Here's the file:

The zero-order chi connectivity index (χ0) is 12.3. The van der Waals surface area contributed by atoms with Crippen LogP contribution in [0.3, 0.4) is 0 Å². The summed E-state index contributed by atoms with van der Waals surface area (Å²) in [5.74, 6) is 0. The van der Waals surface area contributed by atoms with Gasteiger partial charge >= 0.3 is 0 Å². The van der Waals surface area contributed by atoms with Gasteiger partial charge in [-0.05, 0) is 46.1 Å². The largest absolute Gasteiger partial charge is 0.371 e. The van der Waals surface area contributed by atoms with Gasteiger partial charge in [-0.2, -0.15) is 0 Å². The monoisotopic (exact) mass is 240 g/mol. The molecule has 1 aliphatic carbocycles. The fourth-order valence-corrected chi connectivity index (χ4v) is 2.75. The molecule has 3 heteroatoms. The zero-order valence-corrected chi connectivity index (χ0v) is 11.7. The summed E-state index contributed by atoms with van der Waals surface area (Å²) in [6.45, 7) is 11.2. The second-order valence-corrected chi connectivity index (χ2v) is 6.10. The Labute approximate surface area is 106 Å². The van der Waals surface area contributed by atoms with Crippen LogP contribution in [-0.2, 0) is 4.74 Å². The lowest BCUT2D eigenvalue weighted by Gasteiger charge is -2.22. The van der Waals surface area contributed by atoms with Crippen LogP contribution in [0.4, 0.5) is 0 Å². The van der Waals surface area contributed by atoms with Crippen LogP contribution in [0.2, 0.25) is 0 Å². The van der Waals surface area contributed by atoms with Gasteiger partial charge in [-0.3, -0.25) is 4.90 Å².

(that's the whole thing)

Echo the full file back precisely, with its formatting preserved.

The zero-order chi connectivity index (χ0) is 12.3. The van der Waals surface area contributed by atoms with Crippen LogP contribution in [0.3, 0.4) is 0 Å². The summed E-state index contributed by atoms with van der Waals surface area (Å²) in [5.74, 6) is 0. The van der Waals surface area contributed by atoms with Gasteiger partial charge >= 0.3 is 0 Å². The van der Waals surface area contributed by atoms with Gasteiger partial charge in [-0.05, 0) is 46.1 Å². The largest absolute Gasteiger partial charge is 0.371 e. The van der Waals surface area contributed by atoms with Gasteiger partial charge in [-0.2, -0.15) is 0 Å². The monoisotopic (exact) mass is 240 g/mol. The molecule has 1 aliphatic carbocycles. The fourth-order valence-corrected chi connectivity index (χ4v) is 2.75. The molecule has 3 heteroatoms. The zero-order valence-corrected chi connectivity index (χ0v) is 11.7. The summed E-state index contributed by atoms with van der Waals surface area (Å²) in [6.45, 7) is 11.2. The second-order valence-corrected chi connectivity index (χ2v) is 6.10. The Labute approximate surface area is 106 Å². The van der Waals surface area contributed by atoms with Crippen LogP contribution in [-0.2, 0) is 4.74 Å². The lowest BCUT2D eigenvalue weighted by Gasteiger charge is -2.22. The van der Waals surface area contributed by atoms with Crippen LogP contribution in [0.4, 0.5) is 0 Å². The van der Waals surface area contributed by atoms with Crippen LogP contribution in [0.2, 0.25) is 0 Å². The van der Waals surface area contributed by atoms with Gasteiger partial charge in [-0.3, -0.25) is 4.90 Å².